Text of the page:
verb (used without object), raged, rag·ing.
Origin of rage
Synonyms for rage
Antonyms for rage
Examples from the Web for ragingly
Historical Examples of ragingly
Now, on that cot, in that cell, ragingly he retraced his steps.The Paliser case
Ragingly he spluttered and gulped, and then kicked the bins with all his might.The Dragon of Wantley
He called Mongan over to him, and spoke to him very threateningly and ragingly.Irish Fairy Tales
This thrice he cryed so ragingly, as the yuong man gest him mad, and was with feare almost beside himself.The Rogues and Vagabonds of Shakespeare's Youth
He did not understand it; but he was ragingly hungry, and such an opportunity was quite irresistible.Neighbors Unknown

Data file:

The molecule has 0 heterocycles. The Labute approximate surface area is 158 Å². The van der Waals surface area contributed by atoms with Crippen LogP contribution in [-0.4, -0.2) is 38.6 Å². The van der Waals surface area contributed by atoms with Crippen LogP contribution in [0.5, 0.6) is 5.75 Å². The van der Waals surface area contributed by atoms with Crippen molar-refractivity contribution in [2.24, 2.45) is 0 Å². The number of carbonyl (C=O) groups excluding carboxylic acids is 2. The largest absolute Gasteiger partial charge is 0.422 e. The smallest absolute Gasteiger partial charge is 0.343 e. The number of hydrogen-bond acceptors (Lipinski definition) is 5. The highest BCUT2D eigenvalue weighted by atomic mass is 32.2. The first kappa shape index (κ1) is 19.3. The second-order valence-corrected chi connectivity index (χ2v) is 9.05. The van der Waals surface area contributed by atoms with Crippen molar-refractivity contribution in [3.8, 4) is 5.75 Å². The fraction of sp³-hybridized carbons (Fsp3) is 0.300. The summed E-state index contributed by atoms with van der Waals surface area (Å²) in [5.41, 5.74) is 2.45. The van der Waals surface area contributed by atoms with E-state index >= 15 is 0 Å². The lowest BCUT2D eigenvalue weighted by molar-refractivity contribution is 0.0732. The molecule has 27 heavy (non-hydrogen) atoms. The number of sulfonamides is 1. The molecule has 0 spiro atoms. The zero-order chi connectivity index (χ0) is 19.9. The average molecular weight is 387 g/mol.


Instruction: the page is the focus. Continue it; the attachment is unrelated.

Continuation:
Charles G. D. Roberts
Word Origin for rage
c.1300, "madness, insanity; fit of frenzy; anger, wrath; fierceness in battle; violence of storm, fire, etc.," from Old French rage, raige "spirit, passion, rage, fury, madness" (11c.), from Medieval Latin rabia, from Latin rabies "madness, rage, fury," related to rabere "be mad, rave" (cf. rabies, which originally had this sense), from PIE *rebh- "violent, impetuous" (cf. Old English rabbian "to rage"). Similarly, Welsh (cynddaredd) and Breton (kounnar) words for "rage, fury" originally meant "hydrophobia" and are compounds based on the word for "dog" (Welsh ci, plural cwn; Breton ki). In 15c.-16c. it also could mean "rabies." The rage "fashion, vogue" dates from 1785.
mid-13c., "to play, romp," from rage (n.). Meanings "be furious; speak passionately; go mad" first recorded c.1300. Of things from 1530s. Related: Raged; raging.
see all the rage.